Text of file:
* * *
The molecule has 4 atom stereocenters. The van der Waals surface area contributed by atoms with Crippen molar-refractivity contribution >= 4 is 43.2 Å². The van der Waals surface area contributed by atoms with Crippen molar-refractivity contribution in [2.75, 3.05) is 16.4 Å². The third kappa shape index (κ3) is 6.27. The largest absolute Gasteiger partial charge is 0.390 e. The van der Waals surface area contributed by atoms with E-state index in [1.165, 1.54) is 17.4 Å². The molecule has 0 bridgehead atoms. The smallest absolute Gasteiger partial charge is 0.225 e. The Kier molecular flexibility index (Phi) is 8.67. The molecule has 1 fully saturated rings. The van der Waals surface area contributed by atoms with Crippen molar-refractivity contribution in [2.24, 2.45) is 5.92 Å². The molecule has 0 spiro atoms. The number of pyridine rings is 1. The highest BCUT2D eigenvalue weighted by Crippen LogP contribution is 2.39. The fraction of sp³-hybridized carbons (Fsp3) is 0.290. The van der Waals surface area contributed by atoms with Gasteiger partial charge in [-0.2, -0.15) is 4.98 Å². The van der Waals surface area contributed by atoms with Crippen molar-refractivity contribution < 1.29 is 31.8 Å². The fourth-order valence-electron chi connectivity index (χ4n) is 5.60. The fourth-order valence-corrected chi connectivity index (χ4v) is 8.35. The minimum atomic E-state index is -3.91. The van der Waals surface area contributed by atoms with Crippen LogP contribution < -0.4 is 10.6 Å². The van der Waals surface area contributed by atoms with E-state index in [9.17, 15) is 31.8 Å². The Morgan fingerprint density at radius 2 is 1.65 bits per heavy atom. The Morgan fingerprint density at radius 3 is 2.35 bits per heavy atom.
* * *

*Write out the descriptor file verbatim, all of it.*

The molecule has 4 atom stereocenters. The van der Waals surface area contributed by atoms with Crippen molar-refractivity contribution >= 4 is 43.2 Å². The van der Waals surface area contributed by atoms with Crippen molar-refractivity contribution in [2.75, 3.05) is 16.4 Å². The third kappa shape index (κ3) is 6.27. The largest absolute Gasteiger partial charge is 0.390 e. The van der Waals surface area contributed by atoms with E-state index in [1.165, 1.54) is 17.4 Å². The molecule has 0 bridgehead atoms. The smallest absolute Gasteiger partial charge is 0.225 e. The Kier molecular flexibility index (Phi) is 8.67. The molecule has 1 fully saturated rings. The van der Waals surface area contributed by atoms with Crippen molar-refractivity contribution in [2.24, 2.45) is 5.92 Å². The molecule has 0 spiro atoms. The number of pyridine rings is 1. The highest BCUT2D eigenvalue weighted by Crippen LogP contribution is 2.39. The fraction of sp³-hybridized carbons (Fsp3) is 0.290. The van der Waals surface area contributed by atoms with Gasteiger partial charge in [-0.2, -0.15) is 4.98 Å². The van der Waals surface area contributed by atoms with Crippen molar-refractivity contribution < 1.29 is 31.8 Å². The fourth-order valence-electron chi connectivity index (χ4n) is 5.60. The fourth-order valence-corrected chi connectivity index (χ4v) is 8.35. The minimum atomic E-state index is -3.91. The van der Waals surface area contributed by atoms with Crippen LogP contribution < -0.4 is 10.6 Å². The van der Waals surface area contributed by atoms with E-state index in [9.17, 15) is 31.8 Å². The Morgan fingerprint density at radius 2 is 1.65 bits per heavy atom. The Morgan fingerprint density at radius 3 is 2.35 bits per heavy atom.